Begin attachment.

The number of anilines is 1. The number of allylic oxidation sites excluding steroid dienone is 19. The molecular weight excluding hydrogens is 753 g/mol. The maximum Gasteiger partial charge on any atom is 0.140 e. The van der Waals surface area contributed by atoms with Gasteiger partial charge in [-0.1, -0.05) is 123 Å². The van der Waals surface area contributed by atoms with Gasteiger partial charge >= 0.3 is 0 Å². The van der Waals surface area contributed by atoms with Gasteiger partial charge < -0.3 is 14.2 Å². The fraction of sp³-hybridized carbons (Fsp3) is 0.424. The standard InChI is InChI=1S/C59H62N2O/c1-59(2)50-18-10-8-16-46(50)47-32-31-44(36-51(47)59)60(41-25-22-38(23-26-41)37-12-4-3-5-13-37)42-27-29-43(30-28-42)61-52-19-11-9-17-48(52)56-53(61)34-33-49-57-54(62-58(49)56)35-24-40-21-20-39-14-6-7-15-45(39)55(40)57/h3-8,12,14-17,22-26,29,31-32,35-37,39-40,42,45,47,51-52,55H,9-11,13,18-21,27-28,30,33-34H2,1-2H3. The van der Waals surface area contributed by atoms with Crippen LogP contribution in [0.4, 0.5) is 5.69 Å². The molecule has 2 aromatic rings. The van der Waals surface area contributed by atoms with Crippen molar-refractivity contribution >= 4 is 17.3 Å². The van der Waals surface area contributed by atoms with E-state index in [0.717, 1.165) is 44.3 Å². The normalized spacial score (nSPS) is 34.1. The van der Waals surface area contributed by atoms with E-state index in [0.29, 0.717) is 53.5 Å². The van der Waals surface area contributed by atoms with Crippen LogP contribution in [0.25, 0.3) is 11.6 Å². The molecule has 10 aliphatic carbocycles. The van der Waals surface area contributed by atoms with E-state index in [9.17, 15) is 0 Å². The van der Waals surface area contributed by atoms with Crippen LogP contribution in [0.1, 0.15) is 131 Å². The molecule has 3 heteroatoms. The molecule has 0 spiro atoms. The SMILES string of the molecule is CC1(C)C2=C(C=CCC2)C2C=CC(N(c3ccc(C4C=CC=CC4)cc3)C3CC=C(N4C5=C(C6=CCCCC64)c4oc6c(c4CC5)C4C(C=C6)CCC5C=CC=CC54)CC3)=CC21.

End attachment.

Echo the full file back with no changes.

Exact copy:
The number of anilines is 1. The number of allylic oxidation sites excluding steroid dienone is 19. The molecular weight excluding hydrogens is 753 g/mol. The maximum Gasteiger partial charge on any atom is 0.140 e. The van der Waals surface area contributed by atoms with Gasteiger partial charge in [-0.1, -0.05) is 123 Å². The van der Waals surface area contributed by atoms with Gasteiger partial charge >= 0.3 is 0 Å². The van der Waals surface area contributed by atoms with Gasteiger partial charge < -0.3 is 14.2 Å². The fraction of sp³-hybridized carbons (Fsp3) is 0.424. The standard InChI is InChI=1S/C59H62N2O/c1-59(2)50-18-10-8-16-46(50)47-32-31-44(36-51(47)59)60(41-25-22-38(23-26-41)37-12-4-3-5-13-37)42-27-29-43(30-28-42)61-52-19-11-9-17-48(52)56-53(61)34-33-49-57-54(62-58(49)56)35-24-40-21-20-39-14-6-7-15-45(39)55(40)57/h3-8,12,14-17,22-26,29,31-32,35-37,39-40,42,45,47,51-52,55H,9-11,13,18-21,27-28,30,33-34H2,1-2H3. The van der Waals surface area contributed by atoms with Crippen LogP contribution in [0.4, 0.5) is 5.69 Å². The molecule has 2 aromatic rings. The van der Waals surface area contributed by atoms with Crippen molar-refractivity contribution >= 4 is 17.3 Å². The van der Waals surface area contributed by atoms with E-state index in [0.717, 1.165) is 44.3 Å². The normalized spacial score (nSPS) is 34.1. The van der Waals surface area contributed by atoms with E-state index in [0.29, 0.717) is 53.5 Å². The van der Waals surface area contributed by atoms with Crippen LogP contribution in [0.25, 0.3) is 11.6 Å². The molecule has 10 aliphatic carbocycles. The van der Waals surface area contributed by atoms with E-state index in [9.17, 15) is 0 Å². The van der Waals surface area contributed by atoms with Crippen LogP contribution in [0.1, 0.15) is 131 Å². The molecule has 3 heteroatoms. The molecule has 0 spiro atoms. The SMILES string of the molecule is CC1(C)C2=C(C=CCC2)C2C=CC(N(c3ccc(C4C=CC=CC4)cc3)C3CC=C(N4C5=C(C6=CCCCC64)c4oc6c(c4CC5)C4C(C=C6)CCC5C=CC=CC54)CC3)=CC21.